When she graduated from college, Kayla Gamble had a typical request: Money.
But Gamble, who had just earned her teaching degree, wasn’t putting the money toward a well-deserved trip or new apartment furniture or even saving it for bills. Instead, she needed it to fund her classroom.
“You’re starting from scratch,” Gamble, a fourth-grade teacher in the Atlanta area, says.
She started out putting the funds toward the “bare necessities,” like storage and other bigger items she’ll need year after year. But, she says, “that money goes away pretty quickly.”
“I slowly stocked up, even trying to be creative and using, basically, colored paper to decorate my room,” Gamble says. “I wasn’t necessarily going super hard trying to be like the Pinterest or Instagram teachers. I’m not spending all of my money.”
What Teachers Are Buying
So what are teachers buying for their classrooms?
For Gamble, it’s “basically everything that you see:” Tables and chairs, flexible seating (cushions and soft surfaces), and even basics like pencils, glue sticks, and cleaning supplies. Gamble says she’s spent at least $200 on Clorox wipes.
This holds up with the experience of teachers nationwide. The most common request among teachers is basic classroom supplies, according to a 2023 DonorsChoose survey. This means things like paper, pencils, and cleaning supplies. They also request things that address students’ basic needs: Personal items like snacks, warm clothing, and hygiene products.
Teachers were least likely to report needing technology.
And, though she asks for parents to help out, Gamble works in a Title I school, which means low-income students are at least 40% of the enrollment. “Parents are more working class, so it’s a little bit harder to get them to participate, especially donating,” she says.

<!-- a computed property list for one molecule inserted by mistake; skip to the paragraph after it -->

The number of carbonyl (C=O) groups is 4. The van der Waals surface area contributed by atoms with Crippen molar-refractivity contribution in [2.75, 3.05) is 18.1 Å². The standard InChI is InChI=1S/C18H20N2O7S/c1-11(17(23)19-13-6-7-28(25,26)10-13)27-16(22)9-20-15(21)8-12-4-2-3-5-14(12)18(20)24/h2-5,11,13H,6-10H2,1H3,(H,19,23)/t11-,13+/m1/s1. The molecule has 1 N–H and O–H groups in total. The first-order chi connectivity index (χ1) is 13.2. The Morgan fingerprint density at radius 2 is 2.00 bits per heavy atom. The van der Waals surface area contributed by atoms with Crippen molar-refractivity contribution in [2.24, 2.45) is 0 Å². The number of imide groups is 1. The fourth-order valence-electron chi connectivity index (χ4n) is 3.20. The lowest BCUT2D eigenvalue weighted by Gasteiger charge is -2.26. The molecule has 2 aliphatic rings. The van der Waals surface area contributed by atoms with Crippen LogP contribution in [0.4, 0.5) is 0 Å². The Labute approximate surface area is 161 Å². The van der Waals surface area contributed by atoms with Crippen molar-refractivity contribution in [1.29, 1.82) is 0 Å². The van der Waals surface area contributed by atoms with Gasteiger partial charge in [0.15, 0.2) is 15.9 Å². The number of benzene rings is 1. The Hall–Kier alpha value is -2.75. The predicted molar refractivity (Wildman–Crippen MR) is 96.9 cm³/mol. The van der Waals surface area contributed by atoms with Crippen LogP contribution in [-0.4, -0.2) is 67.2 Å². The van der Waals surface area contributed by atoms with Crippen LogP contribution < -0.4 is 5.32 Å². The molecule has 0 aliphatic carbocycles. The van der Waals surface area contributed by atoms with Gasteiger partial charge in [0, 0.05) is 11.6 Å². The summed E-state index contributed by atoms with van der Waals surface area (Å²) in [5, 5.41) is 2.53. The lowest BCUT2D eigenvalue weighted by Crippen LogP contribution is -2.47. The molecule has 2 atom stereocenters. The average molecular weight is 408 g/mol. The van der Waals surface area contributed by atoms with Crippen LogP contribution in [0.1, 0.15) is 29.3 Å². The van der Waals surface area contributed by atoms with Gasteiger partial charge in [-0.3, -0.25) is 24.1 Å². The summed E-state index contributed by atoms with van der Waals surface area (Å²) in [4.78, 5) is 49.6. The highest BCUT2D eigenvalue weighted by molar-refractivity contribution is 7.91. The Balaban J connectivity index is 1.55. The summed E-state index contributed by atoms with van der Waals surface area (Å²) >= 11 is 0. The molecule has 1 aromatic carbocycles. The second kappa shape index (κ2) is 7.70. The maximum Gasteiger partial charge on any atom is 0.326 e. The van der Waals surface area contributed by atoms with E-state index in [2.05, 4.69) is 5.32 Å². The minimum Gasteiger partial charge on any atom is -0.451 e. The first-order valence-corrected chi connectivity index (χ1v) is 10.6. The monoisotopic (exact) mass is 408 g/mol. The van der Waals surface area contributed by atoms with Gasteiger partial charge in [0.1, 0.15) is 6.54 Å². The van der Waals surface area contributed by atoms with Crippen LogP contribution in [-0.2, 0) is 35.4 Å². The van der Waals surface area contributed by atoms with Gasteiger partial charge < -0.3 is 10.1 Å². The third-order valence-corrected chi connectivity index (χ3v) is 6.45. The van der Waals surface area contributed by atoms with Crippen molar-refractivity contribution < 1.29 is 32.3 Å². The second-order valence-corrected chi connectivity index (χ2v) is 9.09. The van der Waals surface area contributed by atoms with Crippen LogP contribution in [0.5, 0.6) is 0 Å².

Kandice Taylor, an eighth-grade science teacher in Jackson, Mississippi, also works at a Title I school, but she has a different shopping list.
Every year, Taylor has to not only purchase new lab materials with a limited shelf life, like chemicals and food materials, but also replace easily broken supplies, like ramekin cups.
Not only does Taylor purchase all of the lab supplies her students need, she’s also had to buy tables and chairs for her classroom. Her school only provided desks for her classroom, “and I do not feel that you can do science in a desk,” Taylor says.
“Science is not something that you can do with pencil and paper, and that’s how they expect you to teach it,” Taylor says. “But that’s not the type of teacher that I am. And that’s not how you can actually learn.”
Teachers Annually Spend Hundreds on Classroom Supplies
On average, teachers spend $687 of their pocket money on classroom supplies, and the number rises to $714 for teachers of color, according to the DonorsChoose survey. And, the survey found, teachers are spending more post-pandemic.
But Gamble and Taylor have far exceeded that heading into the 2023-2024 school year.
Though Gamble has gotten lucky this year with internet-goers purchasing between $1,000-$2,000 worth of items off her wishlist, she’s still spent money on snacks and smaller things. And Taylor has already spent $4,200 before school even started — far exceeding her usual $3,000 due to needing to replace larger classroom items.
In terms of items on Gamble’s wishlist, people are helping out by buying necessities, like extra paper and composition notebooks.
“All those things just add up and eat away at our salary,” Gamble says.
‘We’re Just Doing Our Best to Make Sure Every Kid Has Enough’
When it comes to out-of-pocket spending, it’s about “how truly committed you are to a child’s education,” Taylor says.
For Taylor, it’s important to get the materials to help with a student’s critical thinking, help facilitate learning with them, and help them be accountable for their own learning.
“I believe in giving a child my best,” Taylor says. “So it’s not unusual [to spend this much], but it’s not a typical thing, either.”
Teachers try to do memorable things throughout the year and make sure kids feel special and seen. One of the ways Gamble shows her students she cares is by putting together birthday bags, which are filled with candies, fidget toys, and other things she knows they like.
“A lot of my kids, their parents are immigrants, they’re working class. A lot of them don’t do a lot for their birthday,” Gamble says. “They come into class in the morning, and they have a cute little bag just for them. I feel like it’s the least I can do.”
“We’re just trying to do our best with what we have,” Gamble says, “and to make sure that every kid has enough.”
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